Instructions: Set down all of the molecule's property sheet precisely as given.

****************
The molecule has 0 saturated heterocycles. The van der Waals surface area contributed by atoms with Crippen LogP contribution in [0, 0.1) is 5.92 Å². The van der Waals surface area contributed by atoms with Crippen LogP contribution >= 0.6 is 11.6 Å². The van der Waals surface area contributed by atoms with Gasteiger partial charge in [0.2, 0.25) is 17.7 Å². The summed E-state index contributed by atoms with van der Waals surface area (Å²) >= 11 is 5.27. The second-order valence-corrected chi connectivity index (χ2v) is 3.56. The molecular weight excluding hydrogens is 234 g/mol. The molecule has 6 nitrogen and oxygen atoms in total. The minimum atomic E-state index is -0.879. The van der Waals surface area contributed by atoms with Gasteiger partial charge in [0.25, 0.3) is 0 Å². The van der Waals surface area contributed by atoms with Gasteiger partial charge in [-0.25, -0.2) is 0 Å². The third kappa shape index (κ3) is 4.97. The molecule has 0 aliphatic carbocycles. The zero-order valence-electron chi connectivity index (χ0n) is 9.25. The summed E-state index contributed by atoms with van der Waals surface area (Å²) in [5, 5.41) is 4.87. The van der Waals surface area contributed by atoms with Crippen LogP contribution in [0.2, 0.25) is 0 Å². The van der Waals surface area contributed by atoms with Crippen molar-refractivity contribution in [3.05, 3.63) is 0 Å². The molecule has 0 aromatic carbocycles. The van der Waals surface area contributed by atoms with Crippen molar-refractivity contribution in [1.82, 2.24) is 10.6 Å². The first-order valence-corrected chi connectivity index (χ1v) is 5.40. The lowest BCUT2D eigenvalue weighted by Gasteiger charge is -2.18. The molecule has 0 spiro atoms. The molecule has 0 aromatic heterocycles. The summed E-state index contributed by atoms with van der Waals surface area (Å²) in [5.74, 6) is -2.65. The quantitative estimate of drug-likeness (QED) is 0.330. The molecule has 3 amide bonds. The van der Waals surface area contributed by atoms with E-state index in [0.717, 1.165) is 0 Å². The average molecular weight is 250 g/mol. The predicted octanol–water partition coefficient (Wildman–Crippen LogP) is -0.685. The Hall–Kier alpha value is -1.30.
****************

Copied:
The molecule has 0 saturated heterocycles. The van der Waals surface area contributed by atoms with Crippen LogP contribution in [0, 0.1) is 5.92 Å². The van der Waals surface area contributed by atoms with Crippen LogP contribution >= 0.6 is 11.6 Å². The van der Waals surface area contributed by atoms with Gasteiger partial charge in [0.2, 0.25) is 17.7 Å². The summed E-state index contributed by atoms with van der Waals surface area (Å²) >= 11 is 5.27. The second-order valence-corrected chi connectivity index (χ2v) is 3.56. The molecular weight excluding hydrogens is 234 g/mol. The molecule has 6 nitrogen and oxygen atoms in total. The minimum atomic E-state index is -0.879. The van der Waals surface area contributed by atoms with Gasteiger partial charge in [0.25, 0.3) is 0 Å². The van der Waals surface area contributed by atoms with Gasteiger partial charge in [-0.25, -0.2) is 0 Å². The third kappa shape index (κ3) is 4.97. The molecule has 0 aliphatic carbocycles. The zero-order valence-electron chi connectivity index (χ0n) is 9.25. The summed E-state index contributed by atoms with van der Waals surface area (Å²) in [5, 5.41) is 4.87. The van der Waals surface area contributed by atoms with Crippen LogP contribution in [0.2, 0.25) is 0 Å². The van der Waals surface area contributed by atoms with Crippen molar-refractivity contribution in [3.05, 3.63) is 0 Å². The molecule has 0 aromatic carbocycles. The van der Waals surface area contributed by atoms with Crippen molar-refractivity contribution in [1.82, 2.24) is 10.6 Å². The first-order valence-corrected chi connectivity index (χ1v) is 5.40. The lowest BCUT2D eigenvalue weighted by Gasteiger charge is -2.18. The molecule has 0 spiro atoms. The molecule has 0 aromatic heterocycles. The summed E-state index contributed by atoms with van der Waals surface area (Å²) in [5.74, 6) is -2.65. The quantitative estimate of drug-likeness (QED) is 0.330. The molecule has 3 amide bonds. The van der Waals surface area contributed by atoms with E-state index in [0.717, 1.165) is 0 Å². The average molecular weight is 250 g/mol. The predicted octanol–water partition coefficient (Wildman–Crippen LogP) is -0.685. The Hall–Kier alpha value is -1.30.